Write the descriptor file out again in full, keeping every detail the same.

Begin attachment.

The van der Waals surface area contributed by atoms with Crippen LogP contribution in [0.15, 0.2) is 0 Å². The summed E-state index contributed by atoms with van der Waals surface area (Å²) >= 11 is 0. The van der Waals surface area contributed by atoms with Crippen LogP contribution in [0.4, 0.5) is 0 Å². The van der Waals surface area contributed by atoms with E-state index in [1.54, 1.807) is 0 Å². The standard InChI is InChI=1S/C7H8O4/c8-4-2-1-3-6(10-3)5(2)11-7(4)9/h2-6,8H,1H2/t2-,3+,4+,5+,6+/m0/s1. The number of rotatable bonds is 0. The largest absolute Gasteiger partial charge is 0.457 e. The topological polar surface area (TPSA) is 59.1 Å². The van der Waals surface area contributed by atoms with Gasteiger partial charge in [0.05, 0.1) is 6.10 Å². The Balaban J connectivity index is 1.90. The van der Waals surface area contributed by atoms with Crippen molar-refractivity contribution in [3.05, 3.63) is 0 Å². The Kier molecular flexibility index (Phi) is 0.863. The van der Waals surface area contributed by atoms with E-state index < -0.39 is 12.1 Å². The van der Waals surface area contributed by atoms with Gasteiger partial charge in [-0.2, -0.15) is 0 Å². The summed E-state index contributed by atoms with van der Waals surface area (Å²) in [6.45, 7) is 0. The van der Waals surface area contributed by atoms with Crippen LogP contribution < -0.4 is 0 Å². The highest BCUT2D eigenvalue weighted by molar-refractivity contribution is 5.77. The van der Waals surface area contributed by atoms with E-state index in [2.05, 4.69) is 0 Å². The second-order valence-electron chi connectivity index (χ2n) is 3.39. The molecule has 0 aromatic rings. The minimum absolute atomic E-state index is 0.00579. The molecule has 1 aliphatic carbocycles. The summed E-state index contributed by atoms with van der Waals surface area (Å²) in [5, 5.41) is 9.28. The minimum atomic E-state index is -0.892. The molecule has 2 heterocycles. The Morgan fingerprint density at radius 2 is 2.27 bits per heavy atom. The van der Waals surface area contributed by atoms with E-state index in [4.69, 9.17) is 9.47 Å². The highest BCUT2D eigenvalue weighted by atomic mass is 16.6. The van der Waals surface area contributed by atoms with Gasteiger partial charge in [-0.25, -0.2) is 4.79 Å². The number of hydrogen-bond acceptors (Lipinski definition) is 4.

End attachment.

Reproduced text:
The van der Waals surface area contributed by atoms with Crippen LogP contribution in [0.15, 0.2) is 0 Å². The summed E-state index contributed by atoms with van der Waals surface area (Å²) >= 11 is 0. The van der Waals surface area contributed by atoms with Crippen LogP contribution in [0.4, 0.5) is 0 Å². The van der Waals surface area contributed by atoms with E-state index in [1.54, 1.807) is 0 Å². The standard InChI is InChI=1S/C7H8O4/c8-4-2-1-3-6(10-3)5(2)11-7(4)9/h2-6,8H,1H2/t2-,3+,4+,5+,6+/m0/s1. The number of rotatable bonds is 0. The largest absolute Gasteiger partial charge is 0.457 e. The topological polar surface area (TPSA) is 59.1 Å². The van der Waals surface area contributed by atoms with Gasteiger partial charge in [0.05, 0.1) is 6.10 Å². The Balaban J connectivity index is 1.90. The van der Waals surface area contributed by atoms with Crippen molar-refractivity contribution in [3.05, 3.63) is 0 Å². The Kier molecular flexibility index (Phi) is 0.863. The van der Waals surface area contributed by atoms with E-state index < -0.39 is 12.1 Å². The van der Waals surface area contributed by atoms with Gasteiger partial charge in [-0.2, -0.15) is 0 Å². The summed E-state index contributed by atoms with van der Waals surface area (Å²) in [6.45, 7) is 0. The van der Waals surface area contributed by atoms with Crippen LogP contribution < -0.4 is 0 Å². The highest BCUT2D eigenvalue weighted by molar-refractivity contribution is 5.77. The van der Waals surface area contributed by atoms with E-state index in [2.05, 4.69) is 0 Å². The second-order valence-electron chi connectivity index (χ2n) is 3.39. The molecule has 0 aromatic rings. The minimum absolute atomic E-state index is 0.00579. The molecule has 1 aliphatic carbocycles. The summed E-state index contributed by atoms with van der Waals surface area (Å²) in [5, 5.41) is 9.28. The minimum atomic E-state index is -0.892. The molecule has 2 heterocycles. The Morgan fingerprint density at radius 2 is 2.27 bits per heavy atom. The van der Waals surface area contributed by atoms with E-state index in [4.69, 9.17) is 9.47 Å². The highest BCUT2D eigenvalue weighted by atomic mass is 16.6. The van der Waals surface area contributed by atoms with Gasteiger partial charge in [-0.25, -0.2) is 4.79 Å². The number of hydrogen-bond acceptors (Lipinski definition) is 4.